IN 1983, a biologist studying vampire bats in the forests of Costa Rica made a remarkable discovery: Bats that spent the night gorging on blood returned to their caves and routinely fed fellow bats that didn’t find enough to eat. The story of how well-off bats care for their hungry brethren by regurgitating into their mouths made vampire bats the darling of scientists who ponder why - in a world shaped by “survival of the fittest’’ - so many creatures help each other, even at a cost to themselves.
Lately, I have been wondering what these bats mean for American politics, at a time when the very idea of helping needy fellow Americans has come under assault. Newt Gingrich routinely attacks President Obama as a “food stamp president.’’ Rush Limbaugh calls the safety net for the poor “one of the biggest cultural problems we have got.’’ A Tea Party Express audience yells “yeah!’’ when Wolf Blitzer asks if an uninsured man in a hospital should just be left to die. As I watch all this, I can’t help but wonder: Are we are really less generous than bats that suck blood?
So I call up Gerald Wilkinson, the biologist who discovered bat altruism.
I ask: “Are vampire bats all bleeding-heart liberals? Are they socialists?’’
Wilkinson’s answer: “Not exactly. If they were not helping each other, they would not live very long.’’
Vampire bats, he explains, can only survive a couple of days without drinking blood. And it turns out that even the most hard-working bat has a relatively high chance of coming home empty-handed. So they feed each other because they know that one day they will need someone to return the favor.
So I ask: “Could a lazy bat live its life on the dole, lounging around the cave while other bats work overtime?’’
I can’t help but wonder whether Americans are really less generous than bats that suck blood.
Wilkinson: “In a big group, it is conceivable that a bat could live on the dole. But I doubt it happens.’’
He tells me that even though bats give a fair bit to their needy neighbors, it is still far less than a bat would eat if it were successful on its own. Furthermore, bats seem to have developed mechanisms for limiting such cheating: They prefer to share with bats who have shared with them in the past. And they only give to bats they know. A strange bat that comes begging would probably starve.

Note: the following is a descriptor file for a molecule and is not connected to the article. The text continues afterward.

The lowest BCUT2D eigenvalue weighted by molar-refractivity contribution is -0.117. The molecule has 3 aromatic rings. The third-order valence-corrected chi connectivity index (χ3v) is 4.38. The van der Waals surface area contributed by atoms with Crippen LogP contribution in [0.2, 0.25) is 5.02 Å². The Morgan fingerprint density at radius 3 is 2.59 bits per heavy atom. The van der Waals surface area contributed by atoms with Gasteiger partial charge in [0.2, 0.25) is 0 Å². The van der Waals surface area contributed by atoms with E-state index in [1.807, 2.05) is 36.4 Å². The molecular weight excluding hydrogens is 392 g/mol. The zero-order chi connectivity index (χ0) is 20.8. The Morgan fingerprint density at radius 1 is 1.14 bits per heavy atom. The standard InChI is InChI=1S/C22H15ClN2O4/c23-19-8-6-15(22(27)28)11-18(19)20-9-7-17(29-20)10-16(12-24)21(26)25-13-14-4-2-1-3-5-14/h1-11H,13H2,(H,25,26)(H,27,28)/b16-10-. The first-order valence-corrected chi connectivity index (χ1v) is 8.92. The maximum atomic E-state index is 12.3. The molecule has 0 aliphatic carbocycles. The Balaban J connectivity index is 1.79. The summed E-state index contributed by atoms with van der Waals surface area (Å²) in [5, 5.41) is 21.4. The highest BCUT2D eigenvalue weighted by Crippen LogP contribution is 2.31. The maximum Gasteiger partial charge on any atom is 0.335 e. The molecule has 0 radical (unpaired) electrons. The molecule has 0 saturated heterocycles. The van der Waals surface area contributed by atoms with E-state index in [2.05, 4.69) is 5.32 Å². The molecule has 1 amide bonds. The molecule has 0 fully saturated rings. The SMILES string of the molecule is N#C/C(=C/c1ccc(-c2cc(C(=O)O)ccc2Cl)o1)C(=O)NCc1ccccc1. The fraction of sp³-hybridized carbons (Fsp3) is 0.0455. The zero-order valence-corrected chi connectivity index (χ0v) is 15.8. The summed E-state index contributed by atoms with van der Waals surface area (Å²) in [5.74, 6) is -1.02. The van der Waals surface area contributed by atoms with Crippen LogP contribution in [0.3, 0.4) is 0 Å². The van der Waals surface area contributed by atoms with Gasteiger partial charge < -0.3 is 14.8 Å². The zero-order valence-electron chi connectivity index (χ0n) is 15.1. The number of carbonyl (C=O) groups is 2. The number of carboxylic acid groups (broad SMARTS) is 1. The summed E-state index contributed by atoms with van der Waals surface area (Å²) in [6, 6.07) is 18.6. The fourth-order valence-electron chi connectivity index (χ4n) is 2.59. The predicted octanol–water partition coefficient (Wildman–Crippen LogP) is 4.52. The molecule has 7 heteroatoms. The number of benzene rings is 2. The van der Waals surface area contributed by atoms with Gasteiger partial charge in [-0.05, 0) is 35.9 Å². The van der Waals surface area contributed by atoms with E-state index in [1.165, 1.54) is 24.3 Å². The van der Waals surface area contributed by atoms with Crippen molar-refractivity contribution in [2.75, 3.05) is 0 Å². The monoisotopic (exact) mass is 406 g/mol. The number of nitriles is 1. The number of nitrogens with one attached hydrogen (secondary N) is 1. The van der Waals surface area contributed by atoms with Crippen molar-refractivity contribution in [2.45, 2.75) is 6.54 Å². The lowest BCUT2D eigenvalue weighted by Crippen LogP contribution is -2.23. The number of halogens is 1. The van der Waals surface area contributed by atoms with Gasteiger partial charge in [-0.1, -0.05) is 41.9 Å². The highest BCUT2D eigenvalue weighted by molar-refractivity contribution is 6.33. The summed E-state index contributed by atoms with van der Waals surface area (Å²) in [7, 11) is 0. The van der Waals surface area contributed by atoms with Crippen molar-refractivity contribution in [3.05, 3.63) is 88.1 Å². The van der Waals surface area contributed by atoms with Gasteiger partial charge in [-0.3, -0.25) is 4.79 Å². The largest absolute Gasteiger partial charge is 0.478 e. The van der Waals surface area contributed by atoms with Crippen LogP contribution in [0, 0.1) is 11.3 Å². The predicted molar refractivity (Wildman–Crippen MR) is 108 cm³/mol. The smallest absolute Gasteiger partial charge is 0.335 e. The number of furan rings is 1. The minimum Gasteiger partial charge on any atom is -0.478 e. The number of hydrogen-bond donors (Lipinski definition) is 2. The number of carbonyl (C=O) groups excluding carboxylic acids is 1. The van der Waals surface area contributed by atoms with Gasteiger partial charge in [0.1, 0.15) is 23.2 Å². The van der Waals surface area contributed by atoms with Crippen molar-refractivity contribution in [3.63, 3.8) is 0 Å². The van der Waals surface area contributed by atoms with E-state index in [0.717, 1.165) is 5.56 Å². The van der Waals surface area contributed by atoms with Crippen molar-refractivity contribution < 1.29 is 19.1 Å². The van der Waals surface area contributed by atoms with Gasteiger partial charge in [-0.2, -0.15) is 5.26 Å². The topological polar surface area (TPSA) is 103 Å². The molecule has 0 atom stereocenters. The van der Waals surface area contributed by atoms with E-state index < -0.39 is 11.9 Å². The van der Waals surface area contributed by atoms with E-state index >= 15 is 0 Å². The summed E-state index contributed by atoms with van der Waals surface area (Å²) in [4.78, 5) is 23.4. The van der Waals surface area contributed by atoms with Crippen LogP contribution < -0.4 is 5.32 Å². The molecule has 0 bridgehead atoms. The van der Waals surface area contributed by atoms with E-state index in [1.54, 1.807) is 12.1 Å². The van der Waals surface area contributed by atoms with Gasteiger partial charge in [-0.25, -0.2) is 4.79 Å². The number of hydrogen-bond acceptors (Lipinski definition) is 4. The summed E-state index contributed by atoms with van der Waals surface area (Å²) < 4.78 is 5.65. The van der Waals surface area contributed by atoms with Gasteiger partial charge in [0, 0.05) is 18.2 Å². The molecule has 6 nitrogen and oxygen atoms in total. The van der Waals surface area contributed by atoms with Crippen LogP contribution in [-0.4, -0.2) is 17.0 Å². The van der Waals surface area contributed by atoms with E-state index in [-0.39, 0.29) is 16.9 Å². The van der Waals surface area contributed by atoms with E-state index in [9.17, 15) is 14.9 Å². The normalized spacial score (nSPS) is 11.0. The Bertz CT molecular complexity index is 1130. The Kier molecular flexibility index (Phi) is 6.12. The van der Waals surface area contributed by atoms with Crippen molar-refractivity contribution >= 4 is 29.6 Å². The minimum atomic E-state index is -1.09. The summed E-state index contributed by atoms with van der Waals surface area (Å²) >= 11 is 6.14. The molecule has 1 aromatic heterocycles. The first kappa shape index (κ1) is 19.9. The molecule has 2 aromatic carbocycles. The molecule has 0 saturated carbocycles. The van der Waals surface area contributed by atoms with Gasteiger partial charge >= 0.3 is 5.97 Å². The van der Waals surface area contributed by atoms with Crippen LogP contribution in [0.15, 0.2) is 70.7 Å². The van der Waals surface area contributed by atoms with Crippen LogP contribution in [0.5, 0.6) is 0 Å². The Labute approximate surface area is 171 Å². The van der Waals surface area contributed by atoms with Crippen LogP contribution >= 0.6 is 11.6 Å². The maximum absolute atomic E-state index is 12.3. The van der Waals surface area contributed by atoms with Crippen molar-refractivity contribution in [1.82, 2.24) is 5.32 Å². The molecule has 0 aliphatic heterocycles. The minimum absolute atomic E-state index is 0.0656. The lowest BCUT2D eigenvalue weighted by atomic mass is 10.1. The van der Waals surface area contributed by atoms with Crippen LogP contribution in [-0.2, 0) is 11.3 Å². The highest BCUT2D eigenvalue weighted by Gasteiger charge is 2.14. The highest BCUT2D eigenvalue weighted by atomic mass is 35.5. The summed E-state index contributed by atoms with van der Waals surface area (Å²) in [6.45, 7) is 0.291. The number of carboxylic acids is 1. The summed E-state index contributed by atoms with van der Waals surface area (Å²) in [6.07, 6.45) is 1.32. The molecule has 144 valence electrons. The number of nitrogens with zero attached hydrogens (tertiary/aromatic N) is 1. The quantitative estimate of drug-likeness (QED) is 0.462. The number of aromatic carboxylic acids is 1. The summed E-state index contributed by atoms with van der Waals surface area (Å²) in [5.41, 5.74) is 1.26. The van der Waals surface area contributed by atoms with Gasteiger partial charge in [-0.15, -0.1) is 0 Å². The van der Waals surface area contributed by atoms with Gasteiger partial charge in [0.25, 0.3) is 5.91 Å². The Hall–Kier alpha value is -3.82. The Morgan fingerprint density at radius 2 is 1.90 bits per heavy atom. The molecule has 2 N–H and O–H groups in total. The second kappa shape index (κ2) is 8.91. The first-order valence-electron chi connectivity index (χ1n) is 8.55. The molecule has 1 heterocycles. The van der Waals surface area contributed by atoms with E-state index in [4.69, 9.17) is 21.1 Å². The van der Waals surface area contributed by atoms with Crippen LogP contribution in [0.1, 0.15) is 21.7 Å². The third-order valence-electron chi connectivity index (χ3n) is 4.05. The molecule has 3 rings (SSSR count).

It dawned on me that people are not so different. Many are willing to help a neighbor they know will return the favor, but are far more reluctant to give to a stranger who they are not sure will ever pay them back.
During times of economic trouble, when even the most hard-working can come home with nothing, people enthusiastically pay into a system that they can rely on for help if they are empty-handed. Look at how the Great Depression sparked the advent of Social Security.
But in times of plenty, well-off people start to wonder whether the poor are really just temporarily down on their luck, or if they are perpetual freeloaders who threaten to bring down the entire system. Look at how the economic boom of the 1990s gave rise to comprehensive welfare reform aimed at ensuring that no one could just collect a check for life.
In reality, human beings have been helping each other survive since the beginning of time, just like vampire bats. But we have always developed cultural norms to ensure that our altruism isn’t exploited, just as the bats have.
Perhaps one of the problems of our society today is that some have amassed so much wealth that they can’t imagine ever needing help, and they start to wonder what’s the point of helping others. And perhaps another less-apparent problem is the way we help each other today. Instead of feeding needy neighbors we know, we pay into a distant, anonymous system that leaves us wondering whom we are helping and if they will ever return the favor.
It leaves us wondering if they are people like us who are just down on their luck, or if they are cheaters who are just waiting around to suck our blood for free.Farah Stockman can be reached at firstname.lastname@example.org. Follow her on Twitter @fstockman.